The rheometric flow curve for the LPDE is shown in Fig. 3, along with the one obtained from the integration of the velocity profiles according to Eq. (4). Even though the rheometric data show a slight deviation at the onset of the melt fracture regime, they are well fitted by the typical continuous power–law relationship in the apparent shear rate range studied (see the equation inserted in Fig. 3). Also, the data obtained from the velocity profiles agree well with the rheometric ones; the maximum difference in the volumetric flow rates obtained by using the two methods was 6.5%, which shows the reliability of the PIV technique to describe the behavior of the polymer melt in capillary flow.

3.2 PIV

Figure 4 shows the velocity maps in the capillary for different flow conditions. Note that almost all velocity vectors in each map are parallel to the flow direction, which shows that the flow in the observation region for the LDPE was unidirectional for the different apparent shear rates studied, with a velocity field simply given by vz = vz(r), as it is expected for a fully developed shear flow. Due to the large viscosity of polymer melts, the flow is laminar for typical extrusion rates. In this work, the Reynolds number (Re) for the maximum shear rate reached was only 1.82 × 10–3, which shows that the flow was always laminar during the experiments.

The PIV velocity profiles for the different apparent shear rates are shown in figures 5a–b along with the profiles calculated by considering the melt as a power–law fluid (continuous lines), namely:

where r is the radial position, R is the capillary radius and m and n are the power–law parameters of the equation inserted in Fig. 3. Observe that the velocity profiles are very well matched by the power–law relationship, while there is good agreement between the rheometric and PIV data (see Fig. 3). In addition, the standard deviation of the time average of the fifty profiles, which is represented by the error bars, shows variations below 5%, which indicates that the flow was steady. Also, it is interesting to note that all the velocity profiles in Figs. 5a–b extrapolate to zero value at the capillary wall, indicating the absence of slip. This result agrees with the well known fact that branched polyethylene do not exhibit slip at the die wall.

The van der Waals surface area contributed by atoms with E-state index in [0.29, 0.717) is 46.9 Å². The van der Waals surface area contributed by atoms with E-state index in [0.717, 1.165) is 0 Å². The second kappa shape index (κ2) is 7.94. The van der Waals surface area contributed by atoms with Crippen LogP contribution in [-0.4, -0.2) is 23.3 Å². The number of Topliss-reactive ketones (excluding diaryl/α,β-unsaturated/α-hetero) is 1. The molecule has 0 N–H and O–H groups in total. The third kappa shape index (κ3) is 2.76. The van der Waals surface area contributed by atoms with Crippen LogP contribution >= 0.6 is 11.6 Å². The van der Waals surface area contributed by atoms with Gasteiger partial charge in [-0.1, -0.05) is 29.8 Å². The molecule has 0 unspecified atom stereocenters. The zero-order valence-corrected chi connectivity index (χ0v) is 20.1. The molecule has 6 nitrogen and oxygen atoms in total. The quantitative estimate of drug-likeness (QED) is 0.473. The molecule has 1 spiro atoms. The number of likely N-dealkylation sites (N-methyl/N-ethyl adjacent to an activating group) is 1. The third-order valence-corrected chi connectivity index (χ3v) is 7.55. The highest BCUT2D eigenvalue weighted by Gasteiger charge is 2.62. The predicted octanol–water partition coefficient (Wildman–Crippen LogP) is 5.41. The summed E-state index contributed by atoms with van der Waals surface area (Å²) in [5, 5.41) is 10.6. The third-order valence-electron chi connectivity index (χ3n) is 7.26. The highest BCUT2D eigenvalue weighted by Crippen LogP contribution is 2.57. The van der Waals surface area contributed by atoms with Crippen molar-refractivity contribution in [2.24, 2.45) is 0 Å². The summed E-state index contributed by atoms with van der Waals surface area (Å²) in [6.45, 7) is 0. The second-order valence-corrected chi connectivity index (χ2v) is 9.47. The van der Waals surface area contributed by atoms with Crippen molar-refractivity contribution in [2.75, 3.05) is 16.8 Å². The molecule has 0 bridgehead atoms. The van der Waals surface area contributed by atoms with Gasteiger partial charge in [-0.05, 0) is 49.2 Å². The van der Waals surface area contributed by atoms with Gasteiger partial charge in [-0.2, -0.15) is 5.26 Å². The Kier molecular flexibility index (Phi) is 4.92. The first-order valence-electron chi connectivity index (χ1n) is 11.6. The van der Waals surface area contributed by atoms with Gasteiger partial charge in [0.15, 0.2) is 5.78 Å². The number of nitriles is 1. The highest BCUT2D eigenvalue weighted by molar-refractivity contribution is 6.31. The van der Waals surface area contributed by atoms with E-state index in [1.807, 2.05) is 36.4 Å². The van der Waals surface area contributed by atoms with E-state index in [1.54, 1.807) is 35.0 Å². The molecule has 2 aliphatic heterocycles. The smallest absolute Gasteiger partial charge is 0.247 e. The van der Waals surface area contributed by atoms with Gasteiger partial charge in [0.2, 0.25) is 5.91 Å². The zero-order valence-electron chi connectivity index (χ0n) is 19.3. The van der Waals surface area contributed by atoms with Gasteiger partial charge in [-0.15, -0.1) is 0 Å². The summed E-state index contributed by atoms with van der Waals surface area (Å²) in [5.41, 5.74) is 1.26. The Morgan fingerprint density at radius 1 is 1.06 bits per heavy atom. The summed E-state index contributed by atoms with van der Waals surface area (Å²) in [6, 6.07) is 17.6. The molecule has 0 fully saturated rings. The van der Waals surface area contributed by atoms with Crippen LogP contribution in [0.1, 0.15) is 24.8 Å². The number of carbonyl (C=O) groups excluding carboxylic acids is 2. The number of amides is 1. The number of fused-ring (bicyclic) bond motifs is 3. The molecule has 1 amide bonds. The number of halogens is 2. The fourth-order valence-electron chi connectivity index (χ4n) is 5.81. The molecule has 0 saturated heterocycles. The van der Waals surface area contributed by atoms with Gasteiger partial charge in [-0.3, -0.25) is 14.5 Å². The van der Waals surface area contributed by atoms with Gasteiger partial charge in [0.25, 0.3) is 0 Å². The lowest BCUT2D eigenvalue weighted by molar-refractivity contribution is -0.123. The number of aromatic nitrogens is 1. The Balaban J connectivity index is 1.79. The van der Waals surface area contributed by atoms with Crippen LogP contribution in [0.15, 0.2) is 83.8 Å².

3.2.1 Determination of the flow and viscosity curves from velocity profiles

Due to the radial distribution of the shear stress in capillaries, i.e., τ = τ(r), the true flow curve for the polymer may be obtained from the velocity profiles if a proper determination of the true shear rate as a function of the radial position is performed. There is a range of shear rates and stresses in a capillary for a given flow rate, namely, 0 < r < R and 0 < τr < τw, which enables one to obtain the flow curve from the velocity profiles and the measured wall shear stress. The local shear rate may be calculated from the numerical derivative of the velocity profiles with respect to the radial position. Such a calculation was performed in this work by a central difference approximation as shown below:

where v and r represent the local velocity and radial position, respectively. Meanwhile, the corresponding shear stress was calculated from the measured τw by:

The flow curve calculated by using the velocity profiles corresponding 54.78, 112.31, 167.1, 359.79 and 834.31 s–1, respectively, is displayed in Fig. 6 along with that obtained by applying the Rabinowitsch correction to the rheometric data [Bird et al. (1977)]. The segments of the flow curve reconstructed from the velocity profiles are represented with different symbols for the sake of clarity. It may be clearly observed that the data obtained from the velocity profiles follow the trend of the rheometric ones very well. Moreover, the PIV data extend to lower shear rate values than the rheometric w. This is a valuable fact, since allows one to reach low shear rate values that are not accessible by using the macroscopic physical quantities provided by capillary measurements. In this case, the low shear rate values obtained from velocity profiles extend well into the transition between the Newtonian and power–law regions, which is clearly observed in the shear viscosity curve shown in Fig. 7.

The wider shear rate range covered by the data in Fig. 7 permits the fitting of the viscous behavior of the LDPE, η = η(), by a more realistic constitutive equation that includes the response at low shear rates. In this case, the data are very well fitted by the Carreau model as given below:

Finally, the results in this work show the benefits of using the PIV technique to analyze the flow behavior of polymer melts and its reliability. The most limiting issue to implement this technique in polymer processing is the design of transparent molds and dies able to withstand the high pressures generated in polymer processing operations. However, the insight that may be obtained from the analysis is indeed valuable.



The flow kinematics of the LDPE was analyzed in this work by using the PIV technique coupled to rheometric measurements (Rheo–PIV). PIV has been proved to be a reliable characterization technique for polymer melts. The flow curve obtained from PIV data showed very good agreement with the rheometric measurements. The true flow and viscosity curves for the polymer obtained from the velocity profiles extend to lower shear rate values than the rheometric one and showed a transition between Newtonian and power–law regions. This is a valuable fact, since the flow curve may be extended to low shear rate values that are not easily accessible by using a capillary rheometer. Then, the data may be well fitted by a more realistic constitutive equation.



This research was supported by SIP–IPN (No. Reg. 20111119). J. P.–G. is COFFA–EDI fellow. B. M. M.–S. has a fellowship under the CONACyT program for Consolidacion Institucional de Grupos de Investigación (Sol. 147970).